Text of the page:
By Laurie Coker
A fine line exists between creating an outstanding film from a stage production – be it a musical or standard play. Many have accomplished it successfully – consider Chicago, Pygmalion (aka My Fair Lady), Barefoot in the Park, Casa Blanca and the list goes on and on. It’s more difficult, perhaps to adapt a non-musical for the film, if for no other reason than the simplicity and boundaries of the theater stage. Fences, starring Denzel Washington and Viola Davis, is demonstrative of almost every aspect done right.
Washington directs and stars in this adaptation of August Wilson’s Pulitzer Prize-winning drama that focuses on a black garbage collector named Troy Maxson in 1950s Pittsburgh. Maxson, a bitter man, is married to his devoted wife, Rose. Together they have a son, Cory (Jovan Adepo) a talented athlete, but because of Troy’s experiences as a gifted baseball play in the Negro League and the racial barrier that kept him from reaching greatness, he forbids his son from playing football. Their relationship goes from strained to worse, and as we learn more and more about him, Troy disappoints more than his son and himself.
Washington and Davis performed in a stage revival of the play in 2010 and both won Tony’s. When the film first opens Washington keeps his set tight, blocking his characters to defined points and relying on Wilson’s dialogue to drive the story. As is expected, Washington embodies Troy Maxson and his disillusioned, resentful persona, although, at times, he goes a tad too big on expressing his cynicism and personal dissatisfaction. Davis is, simply put, perfection. She is the doting, dutiful, 1950’s wife –and as the story advances, also resentful and emotionally battered. Any other actress might have paled next to Washington’s brazen, bold and passionate portrayal, but not Davis. Hers is an exceptionally moving performance – albeit more subtle.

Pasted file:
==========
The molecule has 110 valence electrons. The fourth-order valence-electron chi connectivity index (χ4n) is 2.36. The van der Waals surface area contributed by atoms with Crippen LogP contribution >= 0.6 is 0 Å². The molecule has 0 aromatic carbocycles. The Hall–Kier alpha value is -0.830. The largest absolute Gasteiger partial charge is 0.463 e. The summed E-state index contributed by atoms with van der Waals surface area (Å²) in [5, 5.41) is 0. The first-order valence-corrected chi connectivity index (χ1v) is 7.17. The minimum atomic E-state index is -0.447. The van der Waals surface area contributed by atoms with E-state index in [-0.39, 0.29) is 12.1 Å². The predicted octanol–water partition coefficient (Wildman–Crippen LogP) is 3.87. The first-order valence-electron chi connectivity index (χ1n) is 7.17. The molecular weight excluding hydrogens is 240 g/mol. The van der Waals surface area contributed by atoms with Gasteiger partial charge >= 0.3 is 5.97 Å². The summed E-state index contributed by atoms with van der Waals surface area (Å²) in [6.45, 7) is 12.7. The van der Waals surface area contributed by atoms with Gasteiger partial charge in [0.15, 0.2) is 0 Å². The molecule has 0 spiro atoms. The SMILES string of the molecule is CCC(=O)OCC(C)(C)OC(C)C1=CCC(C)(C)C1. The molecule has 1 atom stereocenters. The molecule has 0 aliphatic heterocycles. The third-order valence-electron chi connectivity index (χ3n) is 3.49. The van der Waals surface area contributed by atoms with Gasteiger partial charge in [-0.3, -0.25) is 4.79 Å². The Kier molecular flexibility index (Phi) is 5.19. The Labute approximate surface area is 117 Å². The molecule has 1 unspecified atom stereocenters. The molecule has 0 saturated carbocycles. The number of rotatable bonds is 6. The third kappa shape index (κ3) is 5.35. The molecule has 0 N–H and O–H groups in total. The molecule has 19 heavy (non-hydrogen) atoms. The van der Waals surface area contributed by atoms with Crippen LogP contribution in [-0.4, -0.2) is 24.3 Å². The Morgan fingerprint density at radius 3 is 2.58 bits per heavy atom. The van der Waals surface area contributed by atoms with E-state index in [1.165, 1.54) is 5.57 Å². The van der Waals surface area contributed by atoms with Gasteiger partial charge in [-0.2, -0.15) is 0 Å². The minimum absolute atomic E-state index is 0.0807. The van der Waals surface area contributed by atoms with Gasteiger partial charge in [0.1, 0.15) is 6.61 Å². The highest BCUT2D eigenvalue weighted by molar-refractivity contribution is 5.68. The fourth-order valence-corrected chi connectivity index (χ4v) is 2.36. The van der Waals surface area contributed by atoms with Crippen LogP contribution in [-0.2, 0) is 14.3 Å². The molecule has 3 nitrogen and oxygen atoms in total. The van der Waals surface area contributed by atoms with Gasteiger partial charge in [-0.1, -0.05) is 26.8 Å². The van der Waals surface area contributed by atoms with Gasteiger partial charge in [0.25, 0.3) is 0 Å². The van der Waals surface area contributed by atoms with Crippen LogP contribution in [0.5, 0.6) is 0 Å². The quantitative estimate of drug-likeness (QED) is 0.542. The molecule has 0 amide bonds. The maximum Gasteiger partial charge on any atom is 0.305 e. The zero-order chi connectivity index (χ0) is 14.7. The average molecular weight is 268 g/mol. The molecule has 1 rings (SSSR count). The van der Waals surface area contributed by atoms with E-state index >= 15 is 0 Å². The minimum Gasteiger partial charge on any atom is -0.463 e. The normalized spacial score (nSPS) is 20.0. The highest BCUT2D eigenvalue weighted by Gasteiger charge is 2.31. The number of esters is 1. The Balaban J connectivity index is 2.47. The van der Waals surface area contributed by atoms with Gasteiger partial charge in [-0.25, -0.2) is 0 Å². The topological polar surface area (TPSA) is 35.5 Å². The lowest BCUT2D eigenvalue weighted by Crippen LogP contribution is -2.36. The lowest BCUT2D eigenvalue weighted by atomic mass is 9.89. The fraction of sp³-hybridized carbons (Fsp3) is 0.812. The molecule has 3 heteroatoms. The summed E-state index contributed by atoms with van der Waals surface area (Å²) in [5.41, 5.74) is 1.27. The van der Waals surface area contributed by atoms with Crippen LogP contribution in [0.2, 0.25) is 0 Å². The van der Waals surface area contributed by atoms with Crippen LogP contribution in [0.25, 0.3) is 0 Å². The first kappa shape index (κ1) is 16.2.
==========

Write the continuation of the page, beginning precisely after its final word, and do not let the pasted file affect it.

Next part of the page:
Staying within the boundaries of the source material and its roots on the stage, Washington relies on his cast (including himself) to tell the tale. They do so with impressive, emotionally provocative performances. Primarily set in the backyard of Troy and Rose’s humble home, the relationships between Troy, his best friend, and his family unfold, peeling back the facade and revealing the emotional turmoil and tension that lie beneath the surface. Troy is nearly unbearable. He has been obviously emasculated by life and his plight as a black man in the 1950’s. He seeks to hold on to his virility by ruling over his teen son and seeking companionship outside his home.
Washington keeps Fences simple, an attractive but not flashily photographed production, one that is compactly captured, building tension and allowing for Wilson’s arguments and soliloquies to develop and fill the space. A stoop, a single baseball hanging on a rope in a tree, a fence in need of mending and the interior of the family house make up the majority of the movie’s scenes. Most of the time, Washington keeps things unassuming, focusing on key characters and their discourses, but a few times, he creates dizzying effects by circling from face to face rather than focusing on the group as a whole.
Fences is one of the best films of the year and its performances are inspiring – solid and poignant. Like stage productions, it isn’t necessarily an entertainment form with a wide appeal. Washington, however, earns a double notch for his turn as both star and director, and it demonstrates again the man’s nearly flawless, impressive talent. Fences earns an A- in my grade book. A man like Troy is both pitiable and detestable.